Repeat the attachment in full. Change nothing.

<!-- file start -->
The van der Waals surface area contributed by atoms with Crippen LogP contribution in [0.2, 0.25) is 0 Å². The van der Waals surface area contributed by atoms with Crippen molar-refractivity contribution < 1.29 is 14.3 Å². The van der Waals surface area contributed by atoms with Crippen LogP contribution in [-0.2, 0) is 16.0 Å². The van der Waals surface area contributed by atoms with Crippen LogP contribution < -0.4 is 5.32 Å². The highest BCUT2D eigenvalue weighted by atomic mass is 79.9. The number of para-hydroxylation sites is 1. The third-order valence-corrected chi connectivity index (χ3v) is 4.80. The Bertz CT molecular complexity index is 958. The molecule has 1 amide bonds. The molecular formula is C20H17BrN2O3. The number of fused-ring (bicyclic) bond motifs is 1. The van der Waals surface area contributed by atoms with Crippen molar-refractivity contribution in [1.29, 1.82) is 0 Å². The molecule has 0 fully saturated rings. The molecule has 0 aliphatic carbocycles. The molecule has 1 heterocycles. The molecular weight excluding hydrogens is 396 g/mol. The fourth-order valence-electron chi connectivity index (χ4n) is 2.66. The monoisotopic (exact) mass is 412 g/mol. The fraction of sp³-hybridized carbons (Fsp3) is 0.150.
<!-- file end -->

The van der Waals surface area contributed by atoms with Crippen LogP contribution in [0.2, 0.25) is 0 Å². The van der Waals surface area contributed by atoms with Crippen molar-refractivity contribution < 1.29 is 14.3 Å². The van der Waals surface area contributed by atoms with Crippen LogP contribution in [-0.2, 0) is 16.0 Å². The van der Waals surface area contributed by atoms with Crippen LogP contribution < -0.4 is 5.32 Å². The highest BCUT2D eigenvalue weighted by atomic mass is 79.9. The number of para-hydroxylation sites is 1. The third-order valence-corrected chi connectivity index (χ3v) is 4.80. The Bertz CT molecular complexity index is 958. The molecule has 1 amide bonds. The molecular formula is C20H17BrN2O3. The number of fused-ring (bicyclic) bond motifs is 1. The van der Waals surface area contributed by atoms with Crippen molar-refractivity contribution in [1.29, 1.82) is 0 Å². The molecule has 0 fully saturated rings. The molecule has 0 aliphatic carbocycles. The molecule has 1 heterocycles. The molecular weight excluding hydrogens is 396 g/mol. The fourth-order valence-electron chi connectivity index (χ4n) is 2.66. The monoisotopic (exact) mass is 412 g/mol. The fraction of sp³-hybridized carbons (Fsp3) is 0.150.